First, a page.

Recording Marine Life

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Welcome to the Sealife Signpost.

Sealife Signpost provides guidance on schemes that you can join and on where to send your sightings of marine species. Sightings can also be reported on our message service. All UK sightings are valuable and, once validated, will contribute to the UK National Biodiversity Network.

Send your address to MarLIN, marlin@mba.ac.uk, for a free Sealife Signpost card.

Click on the links below for information about individual recording schemes.

Basking Shark Sightings

Website: http://www.baskingsharks.org/upload_photo1.asp?rootid=6215&toptab=4

Email:

Basking Shark sightings with no images.

Tel: Fax:

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Basking Shark Watch

Basking Shark Watch

Website: http://www.mcsuk.org/sightings/baskingshark.php

Email: info@mcsuk.org

Basking shark watch is a volunteer reporting project to gather information on sightings of basking sharks in UK waters. The project is run by the Marine Conservation Society and was launched in 1987 since then information on more than 17,000 basking sharks has been compiled. Members of the public and other organisations can report details of sightings including location, numbers, size, markings and behaviour on printed report cards, via Internet or phone. The data gathered has helped to increase our knowledge of the distribution and behaviour of these magnificent creatures. Sightings of basking sharks are most common between April and October along the west coast of Britain and around Ireland. The data gathered by MCS was instrumental in gaining protection of the basking shark in the UK in1998 under the Wildlife and Countryside Act. A factsheet / poster and report cards are available from the Marine Conservation Society. Guidelines for watching basking sharks are available from the Marine Conservation Society. Learn more about watching basking sharks safely by becoming accredited throught the Wildlife Safety (WISE) scheme.

Marine Conservation Society, Unit 3, Wolf Business Park, Alton Road, Ross-on-Wye, Herefordshire, HR9 5NB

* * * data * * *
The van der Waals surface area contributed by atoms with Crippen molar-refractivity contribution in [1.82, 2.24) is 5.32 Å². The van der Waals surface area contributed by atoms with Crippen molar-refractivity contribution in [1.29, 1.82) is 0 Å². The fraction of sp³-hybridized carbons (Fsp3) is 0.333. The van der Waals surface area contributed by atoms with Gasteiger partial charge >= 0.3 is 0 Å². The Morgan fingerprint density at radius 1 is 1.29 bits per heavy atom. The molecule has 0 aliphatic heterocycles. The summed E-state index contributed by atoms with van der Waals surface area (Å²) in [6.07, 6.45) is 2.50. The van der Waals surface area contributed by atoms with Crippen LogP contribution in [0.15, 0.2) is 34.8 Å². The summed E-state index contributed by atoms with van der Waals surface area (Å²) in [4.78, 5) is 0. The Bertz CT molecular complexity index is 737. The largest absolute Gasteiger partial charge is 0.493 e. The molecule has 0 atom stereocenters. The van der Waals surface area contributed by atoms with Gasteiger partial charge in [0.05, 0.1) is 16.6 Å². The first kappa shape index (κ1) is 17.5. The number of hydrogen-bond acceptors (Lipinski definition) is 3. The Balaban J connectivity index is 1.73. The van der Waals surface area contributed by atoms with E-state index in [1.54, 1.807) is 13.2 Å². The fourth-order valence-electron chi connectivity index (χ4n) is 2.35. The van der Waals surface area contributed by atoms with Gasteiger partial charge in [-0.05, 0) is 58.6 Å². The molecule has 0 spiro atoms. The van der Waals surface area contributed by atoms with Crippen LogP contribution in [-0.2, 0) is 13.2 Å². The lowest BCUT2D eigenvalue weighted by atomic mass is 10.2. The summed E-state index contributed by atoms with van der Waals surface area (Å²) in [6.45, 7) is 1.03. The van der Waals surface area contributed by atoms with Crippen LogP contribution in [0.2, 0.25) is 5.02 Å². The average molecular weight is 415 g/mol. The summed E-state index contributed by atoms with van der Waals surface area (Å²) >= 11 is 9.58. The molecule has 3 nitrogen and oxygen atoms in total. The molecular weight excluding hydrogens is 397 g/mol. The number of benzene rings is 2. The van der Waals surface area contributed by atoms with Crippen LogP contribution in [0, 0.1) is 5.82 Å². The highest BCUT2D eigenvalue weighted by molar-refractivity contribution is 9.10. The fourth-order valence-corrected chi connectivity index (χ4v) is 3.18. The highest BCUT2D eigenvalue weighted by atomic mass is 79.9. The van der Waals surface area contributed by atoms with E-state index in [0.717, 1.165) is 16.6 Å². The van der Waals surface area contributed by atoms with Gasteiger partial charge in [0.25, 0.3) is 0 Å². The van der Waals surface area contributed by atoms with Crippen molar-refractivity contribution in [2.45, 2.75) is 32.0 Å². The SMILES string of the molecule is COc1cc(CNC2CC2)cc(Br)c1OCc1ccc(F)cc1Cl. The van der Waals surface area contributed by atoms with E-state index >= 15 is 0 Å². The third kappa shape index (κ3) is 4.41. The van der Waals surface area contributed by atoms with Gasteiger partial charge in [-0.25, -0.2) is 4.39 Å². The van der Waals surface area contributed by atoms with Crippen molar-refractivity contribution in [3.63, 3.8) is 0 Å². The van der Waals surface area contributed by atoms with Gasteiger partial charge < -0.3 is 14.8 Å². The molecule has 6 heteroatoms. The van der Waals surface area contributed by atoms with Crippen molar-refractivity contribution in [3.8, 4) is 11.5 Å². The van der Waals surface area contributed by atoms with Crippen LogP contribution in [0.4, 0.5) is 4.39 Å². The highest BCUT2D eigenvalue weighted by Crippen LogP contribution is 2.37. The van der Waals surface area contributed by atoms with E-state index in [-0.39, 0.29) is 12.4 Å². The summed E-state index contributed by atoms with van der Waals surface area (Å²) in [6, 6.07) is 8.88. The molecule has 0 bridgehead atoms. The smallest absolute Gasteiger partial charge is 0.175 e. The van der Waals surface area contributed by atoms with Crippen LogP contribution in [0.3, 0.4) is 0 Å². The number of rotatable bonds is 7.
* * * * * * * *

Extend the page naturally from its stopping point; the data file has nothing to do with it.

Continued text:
Tel: 01989 566017 Fax: 01989 567815

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British Seahorse Survey

British Seahorse Survey

Website: http://www.britishseahorsesurvey.org/form.htm

Email:

The British Seahorse Survey is run by The Seahorse Trust and was set up in 1994. It has been set up to look for and plot the populations of the two indigenous Seahorses around the British Isles and Ireland . This information is then used to form the basis of legal protection and conservation strategies for these highly vulnerable and environmentally sensitive animals.

The British Seahorse Survey, c/o The Seahorse Trust, 36 Greatwood Terrace, Topsham, Devon, EX3 0EB

Tel: 01392 875930 Fax:

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Conchological Society Marine Recording Scheme

Conchological Society Marine Recording Scheme

Website: http://www.conchsoc.org/recording/marine-rec.php

Email: marine@conchsoc.org

The Conchological Society of Gt. Britain & Ireland exists to promote the study of Mollusca in its widest aspects and has been at the forefront of biological recording for 120 years. Marine records span some 50 years, and a computerised database holds much of the more recent archive. Information comes from members of the Society via individual enterprise and a programme of field meetings. Professional malacologists, University departments (through undergraduate and postgraduate work and independent contracts) and general biologists, ecologists, divers and naturalists with a particular interest in molluscs, can all play a valuable part in providing records from their field work. These sources combined with input from the Agencies and commercial organisations could provide a comprehensive archive of distributional information upon which, for example, future conservation strategies may be based.

Conchological Society, 88 Peperharow Road, Godalming, GU7 2PN

Tel: 01483 417782 Fax:

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Durlston Marine Project

Durlston Marine Project

Website: http://www.durlston.co.uk/index.php?id=94

Email: dolphins@durlston.co.uk

The Durlston Marine Project is a community based research and education programme based around the Purbeck VMCA. With research into their semi-resident pod of Bottlenose dolphins they accept dolphin sightings from members of the public within the region.

Durlston Marine Project, Durlston Country Park, Lighthouse Road, Swanage, Dorset, BH19 2JL

Tel: 01929 424443 Fax:

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European Basking Shark Photo-identification Project (EBSPiP)

European Basking Shark Photo-identification Project (EBSPiP)

Website: http://www.baskingsharks.org/content.asp?did=26584&rootid=6214&toptab=3

Email: baskingsharks@national-aquarium.co.uk

The EBSPiP is a joint venture set up in 2000 with the aim of producing a database of images used to identify and track the movements of individual basking sharks around Europe. The project relies on the natural marks, scars and other distinctive features found on basking shark dorsal fins to distinguish between individuals. Images submitted by basking shark-watchers around Europe are entered into the database and cross-referenced against the existing images for possible matches. The EBSPiP relies on the submission of images from a variety of sources including the general public. Guidelines for watching basking sharks are available from the Marine Conservation Society. Learn more about watching basking sharks safely by becoming accredited through the Wildlife Safety (WISE) scheme.

Basking Shark, The Shark Trust, 4 Creykes Court, 5 Craigie Drive, The Millfields, Plymouth, PL1 3JB